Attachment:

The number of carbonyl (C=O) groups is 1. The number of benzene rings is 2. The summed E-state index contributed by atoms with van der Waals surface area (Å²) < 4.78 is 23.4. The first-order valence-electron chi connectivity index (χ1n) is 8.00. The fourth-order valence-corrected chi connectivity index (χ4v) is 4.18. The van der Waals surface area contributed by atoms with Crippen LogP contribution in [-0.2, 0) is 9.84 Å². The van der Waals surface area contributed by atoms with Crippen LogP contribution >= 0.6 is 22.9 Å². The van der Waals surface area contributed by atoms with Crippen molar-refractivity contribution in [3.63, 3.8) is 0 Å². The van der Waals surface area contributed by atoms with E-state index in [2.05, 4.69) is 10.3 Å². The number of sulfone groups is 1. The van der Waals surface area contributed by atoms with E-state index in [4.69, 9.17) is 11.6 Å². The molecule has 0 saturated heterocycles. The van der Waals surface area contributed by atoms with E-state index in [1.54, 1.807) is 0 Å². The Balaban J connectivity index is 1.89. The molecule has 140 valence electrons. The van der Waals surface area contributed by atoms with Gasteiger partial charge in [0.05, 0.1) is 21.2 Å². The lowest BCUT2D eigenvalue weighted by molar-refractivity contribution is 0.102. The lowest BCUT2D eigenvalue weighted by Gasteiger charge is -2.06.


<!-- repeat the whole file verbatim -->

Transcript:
The number of carbonyl (C=O) groups is 1. The number of benzene rings is 2. The summed E-state index contributed by atoms with van der Waals surface area (Å²) < 4.78 is 23.4. The first-order valence-electron chi connectivity index (χ1n) is 8.00. The fourth-order valence-corrected chi connectivity index (χ4v) is 4.18. The van der Waals surface area contributed by atoms with Crippen LogP contribution in [-0.2, 0) is 9.84 Å². The van der Waals surface area contributed by atoms with Crippen LogP contribution >= 0.6 is 22.9 Å². The van der Waals surface area contributed by atoms with Crippen molar-refractivity contribution in [3.63, 3.8) is 0 Å². The van der Waals surface area contributed by atoms with E-state index in [2.05, 4.69) is 10.3 Å². The number of sulfone groups is 1. The van der Waals surface area contributed by atoms with E-state index in [4.69, 9.17) is 11.6 Å². The molecule has 0 saturated heterocycles. The van der Waals surface area contributed by atoms with E-state index in [1.54, 1.807) is 0 Å². The Balaban J connectivity index is 1.89. The molecule has 140 valence electrons. The van der Waals surface area contributed by atoms with Gasteiger partial charge in [0.05, 0.1) is 21.2 Å². The lowest BCUT2D eigenvalue weighted by molar-refractivity contribution is 0.102. The lowest BCUT2D eigenvalue weighted by Gasteiger charge is -2.06.